Rooney pulls up in front of the Bueller house. He rings the doorbell, and—what's this now?—Ferris answers. Rooney says he wants to have a word with him, but Ferris says he can't come to the door at the moment. Cut to an audiocassette labeled "Doorbell" playing on Ferris's super stereo. First the snoring, now this? Is there nothing Ferris's magical '80s hi-fi can't do?
Rooney argues with the tape until he's the only one talking. Thoroughly peeved, he rings the bell again, and the tape starts over. Rooney finally gets it. He steps back and surveys the house, and then he creeps around it, looking in windows. You know, just like your school's dean of students always does.
Peering in one of the windows, precariously perched on a spigot, Rooney slips and thrusts his foot into some deep mud, losing his shoe. Then he accidentally turns the water on. And then, while fishing his shoe out of the mud, the hose springs to life. Rooney curses, then grabs the hose to rinse off his shoe. When he bends down to put the hose back, though, he splits his pants. Nothing is coming up Rooney.
Speaking of all things Rooney, award yourself +10 Music Nerd XP if you guessed that the band Rooney—featuring Robert Schwartzman, a.k.a. Jason Schwartzman's little bro, a.k.a., that dude from The Princess Diaries—takes its name from the ineffective school administrator.
Next, we cut to a shot of the Chicago skyline, as viewed from the end of a long road. Suddenly, a car bursts into frame from above. It's the parking attendants, and as the theme from Star Wars plays, we see them take a small jump in slow motion. The speedometer reads just over 100 m.p.h. They touch down on the concrete and continue speeding back toward the Windy City.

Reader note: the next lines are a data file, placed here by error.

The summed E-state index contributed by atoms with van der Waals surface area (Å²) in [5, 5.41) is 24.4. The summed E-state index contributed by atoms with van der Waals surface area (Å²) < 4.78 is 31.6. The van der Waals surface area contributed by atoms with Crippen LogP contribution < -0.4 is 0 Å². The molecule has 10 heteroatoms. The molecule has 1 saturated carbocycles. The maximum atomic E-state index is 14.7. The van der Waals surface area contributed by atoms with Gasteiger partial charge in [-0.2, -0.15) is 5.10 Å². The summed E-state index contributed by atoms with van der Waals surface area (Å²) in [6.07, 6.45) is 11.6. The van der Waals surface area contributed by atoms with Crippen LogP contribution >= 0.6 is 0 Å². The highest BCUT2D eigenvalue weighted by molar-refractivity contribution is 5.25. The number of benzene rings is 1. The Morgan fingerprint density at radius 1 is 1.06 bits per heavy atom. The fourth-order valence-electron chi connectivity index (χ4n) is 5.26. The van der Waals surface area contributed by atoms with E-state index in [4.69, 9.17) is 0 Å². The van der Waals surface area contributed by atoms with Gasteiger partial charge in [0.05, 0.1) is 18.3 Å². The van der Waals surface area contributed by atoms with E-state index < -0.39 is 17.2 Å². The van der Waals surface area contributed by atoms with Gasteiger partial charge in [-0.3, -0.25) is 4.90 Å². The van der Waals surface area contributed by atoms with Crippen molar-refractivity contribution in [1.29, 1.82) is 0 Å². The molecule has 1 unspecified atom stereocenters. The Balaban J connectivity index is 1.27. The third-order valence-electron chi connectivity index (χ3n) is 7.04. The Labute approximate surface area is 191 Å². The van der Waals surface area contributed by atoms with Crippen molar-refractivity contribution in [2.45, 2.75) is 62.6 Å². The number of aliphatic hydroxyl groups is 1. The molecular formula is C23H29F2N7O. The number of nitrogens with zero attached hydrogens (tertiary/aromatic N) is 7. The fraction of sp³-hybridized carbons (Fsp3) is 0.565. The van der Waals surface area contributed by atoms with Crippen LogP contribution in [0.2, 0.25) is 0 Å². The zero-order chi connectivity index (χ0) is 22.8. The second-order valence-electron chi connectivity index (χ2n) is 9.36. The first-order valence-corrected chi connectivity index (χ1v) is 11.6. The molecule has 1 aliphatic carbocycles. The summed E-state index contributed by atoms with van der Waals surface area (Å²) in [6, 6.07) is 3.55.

Back at Casa de Bueller, Rooney's slouched on the back step, putting his wet shoe back on. He stops, realizing he's sitting in front of a large doggie door. Irrational, ill-conceived light bulb moment: Rooney sticks his head through the doggie door and into the house.
One of the meanest dogs we've ever seen rounds the island in the kitchen and spots Rooney. The dog growls and then chases Rooney back and forth across the backyard.
From a lack of smarts to a montage of the arts. Ferris, Cameron, and Sloane are at the Art Institute of Chicago. While an instrumental version of Dream Academy's cover of The Smiths' "Please, Please, Please Let Me Get What I Want" underscores the action, we see an epic "buddy system" line of adorable schoolchildren holding hands as they traverse the museum; in the middle of the line are Ferris, Sloane, and Cameron.
Ferris, Cameron, and Sloane all mimic the defiant, folded arms pose of Rodin's sculpture "Portrait of Balzac" and then contemplate a trio of side-by-side Picassos.
Then they split up: Cameron looks deep—like single dot deep—into Georges Seurat's pointillist masterpiece "A Sunday on the Island of La Grande Jatte" while Ferris and Sloane make out in front of Marc Chagall's "America Windows." Have they no respect for the arts? (We hope you read that in a haughty British accent.)